“It’s very much being a detective, a treasure hunt. When people really get into it, it’s the drive to find that next piece of information,” Ms. Christian said. Along the way, they often get hooked on the history of an era or area; it puts their relative’s life in context. “They’ve got a personal connection to it,” she said.
Don Hengen has learned a lot about Quakers; some of his relatives were English Quakers who came to Philadelphia about 1700. “You tend to want to learn about the history of the area because that dictates how your research will go. If, for example, an area hit on hard times, people are likely to move.”
Avid researcher and past-president of the local Genealogy by Computer Society, Mr. Hengen plugs ancestor names into charts on a software program that updates information. Nevertheless, even church records in Europe don’t date much earlier than 1700, he said.
Ohio probate court records by county go back to 1868; after 1908, many records were kept by county health departments.
Women can be difficult to research because they often used their husband’s first name (Mrs. George Jones), did not own property, didn’t serve in the military, and seldom owned a business. But after 1807, everyone who arrived at these shores by ship should be named on a passenger list, said the library’s Ms. Christian.
There’s information to guide people who know the country their relatives hailed from, even more from places such as Japan or China, where people worship ancestors.
Ms. Christian noted the Sourcebook series for African, Hispanic, Asian, and Native Americans. She recommends Black Roots: A Beginner’s Guide to Tracing the African American Family Tree, by Tony Burroughs, founder of the Center for Black Geneaology.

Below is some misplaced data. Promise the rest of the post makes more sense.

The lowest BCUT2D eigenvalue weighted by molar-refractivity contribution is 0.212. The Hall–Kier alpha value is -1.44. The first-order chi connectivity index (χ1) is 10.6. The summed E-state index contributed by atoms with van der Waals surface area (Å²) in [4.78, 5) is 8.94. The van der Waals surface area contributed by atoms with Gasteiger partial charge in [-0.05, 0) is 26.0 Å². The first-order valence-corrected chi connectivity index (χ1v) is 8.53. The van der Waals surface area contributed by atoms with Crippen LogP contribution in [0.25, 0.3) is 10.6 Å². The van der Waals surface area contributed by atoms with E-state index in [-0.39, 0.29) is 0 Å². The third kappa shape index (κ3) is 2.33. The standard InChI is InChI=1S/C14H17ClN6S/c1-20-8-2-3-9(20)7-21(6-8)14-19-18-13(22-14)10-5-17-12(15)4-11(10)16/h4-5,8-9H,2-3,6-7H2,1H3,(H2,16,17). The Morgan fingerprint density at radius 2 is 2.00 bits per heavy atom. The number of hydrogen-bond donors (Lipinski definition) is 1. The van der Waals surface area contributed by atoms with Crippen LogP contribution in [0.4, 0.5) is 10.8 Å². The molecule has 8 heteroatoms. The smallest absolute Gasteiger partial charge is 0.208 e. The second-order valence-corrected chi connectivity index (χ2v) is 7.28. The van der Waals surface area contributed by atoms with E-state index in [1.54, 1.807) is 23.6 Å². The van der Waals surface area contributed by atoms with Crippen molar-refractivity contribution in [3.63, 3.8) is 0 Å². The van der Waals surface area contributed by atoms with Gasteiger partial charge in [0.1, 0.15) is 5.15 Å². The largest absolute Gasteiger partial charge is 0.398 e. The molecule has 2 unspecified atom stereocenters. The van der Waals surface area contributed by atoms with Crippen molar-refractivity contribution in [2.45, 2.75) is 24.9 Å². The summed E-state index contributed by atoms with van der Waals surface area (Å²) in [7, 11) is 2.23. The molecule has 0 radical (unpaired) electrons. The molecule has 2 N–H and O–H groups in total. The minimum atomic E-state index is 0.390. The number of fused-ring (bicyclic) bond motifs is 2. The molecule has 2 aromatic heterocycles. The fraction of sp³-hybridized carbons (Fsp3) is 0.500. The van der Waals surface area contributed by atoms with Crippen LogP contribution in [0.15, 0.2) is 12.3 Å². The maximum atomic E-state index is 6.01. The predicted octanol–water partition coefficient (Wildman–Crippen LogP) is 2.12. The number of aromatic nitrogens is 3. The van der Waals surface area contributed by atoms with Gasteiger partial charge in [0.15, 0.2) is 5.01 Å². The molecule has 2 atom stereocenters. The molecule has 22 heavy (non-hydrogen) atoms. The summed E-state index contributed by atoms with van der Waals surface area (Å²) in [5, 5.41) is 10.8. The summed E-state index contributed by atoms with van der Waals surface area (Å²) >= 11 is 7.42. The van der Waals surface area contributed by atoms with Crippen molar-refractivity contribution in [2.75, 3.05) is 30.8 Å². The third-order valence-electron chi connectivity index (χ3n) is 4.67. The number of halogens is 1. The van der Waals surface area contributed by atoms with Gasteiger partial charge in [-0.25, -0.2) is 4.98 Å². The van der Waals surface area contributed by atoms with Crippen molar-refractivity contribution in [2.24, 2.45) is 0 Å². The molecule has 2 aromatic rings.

Mr. Burroughs, of Chicago, has presented day-long workshops in Toledo. He suggests getting started by writing down what you know about yourself and your relatives.
While genealogy looks at lineage, it’s entwined with family history — the qualitative and personal aspects of a life such as likes, dislikes, goals, values, disappointments, what was learned from parents, occupations, wealth, hobbies, and religious beliefs, Mr. Burroughs said.
Visit an older relative’s home asking to see photographs and albums, Bibles, yearbooks, discharge papers, diplomas, funeral programs, and obituaries.
Cemeteries, he said, may be African-American or may have been for whites but with a segregated area for African-Americans. Some census takers may have indicated with an M that a person was mulatto or mixed race; some records have a C before a name indicating the individual was colored. In one state, he found birth and death records for blacks in a different room from whites.
“You have to understand the history of each ethnic group,” he said.
He’s discovered eight generations of his lineage over 251 years via two women: Margaret Goe Hutton and a mulatto named Sarah Goe, born enslaved in 1763 in Maryland.
Mr. Burroughs also has an ancestor who fought in the Battle of Lake Erie with Commodore Oliver Perry. Charles Smothers, born indentured in 1784 in Virginia, joined the army in Tennessee, and later signed on with Perry’s fleet in Ohio. A seventh-generation ancestor on his mother’s side, Mr. Smothers was aboard one of the nine U.S. ships that captured six British vessels during the War of 1812.
Mr. Burroughs came across an 1814 purser’s record requesting bonus pay for all U.S. sailors at that battle; they were to share the proceeds of auctioning what was left of the British fleet, and Mr. Smothers’ share was inked as being $214. His son, Oliver Perry Smothers, fought in the Civil War and is Mr. Burroughs’ great-great grandfather.
“You stand on your ancestors’ shoulders,” Mr. Burroughs said. “We learn about them and we’re able to pay homage and thank them by telling their stories.”
Contact Tahree Lane at firstname.lastname@example.org and 419-724-6075.